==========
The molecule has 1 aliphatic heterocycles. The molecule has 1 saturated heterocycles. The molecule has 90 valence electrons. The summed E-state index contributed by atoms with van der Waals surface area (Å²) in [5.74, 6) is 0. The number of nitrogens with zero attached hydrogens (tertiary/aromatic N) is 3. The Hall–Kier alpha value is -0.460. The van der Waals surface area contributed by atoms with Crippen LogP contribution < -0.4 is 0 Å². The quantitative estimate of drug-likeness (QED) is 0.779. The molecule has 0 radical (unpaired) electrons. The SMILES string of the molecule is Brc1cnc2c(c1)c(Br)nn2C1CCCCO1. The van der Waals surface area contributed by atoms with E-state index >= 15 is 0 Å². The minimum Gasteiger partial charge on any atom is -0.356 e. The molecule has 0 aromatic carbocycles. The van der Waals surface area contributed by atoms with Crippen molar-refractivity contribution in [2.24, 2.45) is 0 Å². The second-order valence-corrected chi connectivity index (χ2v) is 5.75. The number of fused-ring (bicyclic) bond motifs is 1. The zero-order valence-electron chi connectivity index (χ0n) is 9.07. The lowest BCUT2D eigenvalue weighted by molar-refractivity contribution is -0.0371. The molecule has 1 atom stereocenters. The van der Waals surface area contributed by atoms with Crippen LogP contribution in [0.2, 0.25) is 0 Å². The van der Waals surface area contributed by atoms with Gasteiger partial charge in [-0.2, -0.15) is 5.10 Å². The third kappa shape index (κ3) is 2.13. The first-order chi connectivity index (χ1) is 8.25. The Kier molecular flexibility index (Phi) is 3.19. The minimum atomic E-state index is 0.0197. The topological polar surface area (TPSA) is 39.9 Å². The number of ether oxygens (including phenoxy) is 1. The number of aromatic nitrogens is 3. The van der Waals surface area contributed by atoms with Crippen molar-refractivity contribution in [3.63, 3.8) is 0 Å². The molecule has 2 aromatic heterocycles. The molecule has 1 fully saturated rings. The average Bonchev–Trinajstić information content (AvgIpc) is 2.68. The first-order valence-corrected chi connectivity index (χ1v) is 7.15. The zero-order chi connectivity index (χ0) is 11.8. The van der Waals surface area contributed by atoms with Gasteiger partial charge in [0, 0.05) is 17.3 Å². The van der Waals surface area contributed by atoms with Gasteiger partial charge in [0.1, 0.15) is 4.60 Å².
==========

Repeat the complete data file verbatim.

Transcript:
The molecule has 1 aliphatic heterocycles. The molecule has 1 saturated heterocycles. The molecule has 90 valence electrons. The summed E-state index contributed by atoms with van der Waals surface area (Å²) in [5.74, 6) is 0. The number of nitrogens with zero attached hydrogens (tertiary/aromatic N) is 3. The Hall–Kier alpha value is -0.460. The van der Waals surface area contributed by atoms with Crippen LogP contribution < -0.4 is 0 Å². The quantitative estimate of drug-likeness (QED) is 0.779. The molecule has 0 radical (unpaired) electrons. The SMILES string of the molecule is Brc1cnc2c(c1)c(Br)nn2C1CCCCO1. The van der Waals surface area contributed by atoms with E-state index >= 15 is 0 Å². The minimum Gasteiger partial charge on any atom is -0.356 e. The molecule has 0 aromatic carbocycles. The van der Waals surface area contributed by atoms with Crippen molar-refractivity contribution in [2.24, 2.45) is 0 Å². The second-order valence-corrected chi connectivity index (χ2v) is 5.75. The number of fused-ring (bicyclic) bond motifs is 1. The zero-order valence-electron chi connectivity index (χ0n) is 9.07. The lowest BCUT2D eigenvalue weighted by molar-refractivity contribution is -0.0371. The molecule has 1 atom stereocenters. The van der Waals surface area contributed by atoms with Crippen LogP contribution in [0.2, 0.25) is 0 Å². The van der Waals surface area contributed by atoms with Gasteiger partial charge in [-0.2, -0.15) is 5.10 Å². The third kappa shape index (κ3) is 2.13. The first-order chi connectivity index (χ1) is 8.25. The Kier molecular flexibility index (Phi) is 3.19. The minimum atomic E-state index is 0.0197. The topological polar surface area (TPSA) is 39.9 Å². The number of ether oxygens (including phenoxy) is 1. The number of aromatic nitrogens is 3. The van der Waals surface area contributed by atoms with Crippen molar-refractivity contribution in [3.63, 3.8) is 0 Å². The molecule has 2 aromatic heterocycles. The molecule has 1 fully saturated rings. The average Bonchev–Trinajstić information content (AvgIpc) is 2.68. The first-order valence-corrected chi connectivity index (χ1v) is 7.15. The zero-order chi connectivity index (χ0) is 11.8. The van der Waals surface area contributed by atoms with Gasteiger partial charge in [0, 0.05) is 17.3 Å². The van der Waals surface area contributed by atoms with Gasteiger partial charge in [0.1, 0.15) is 4.60 Å².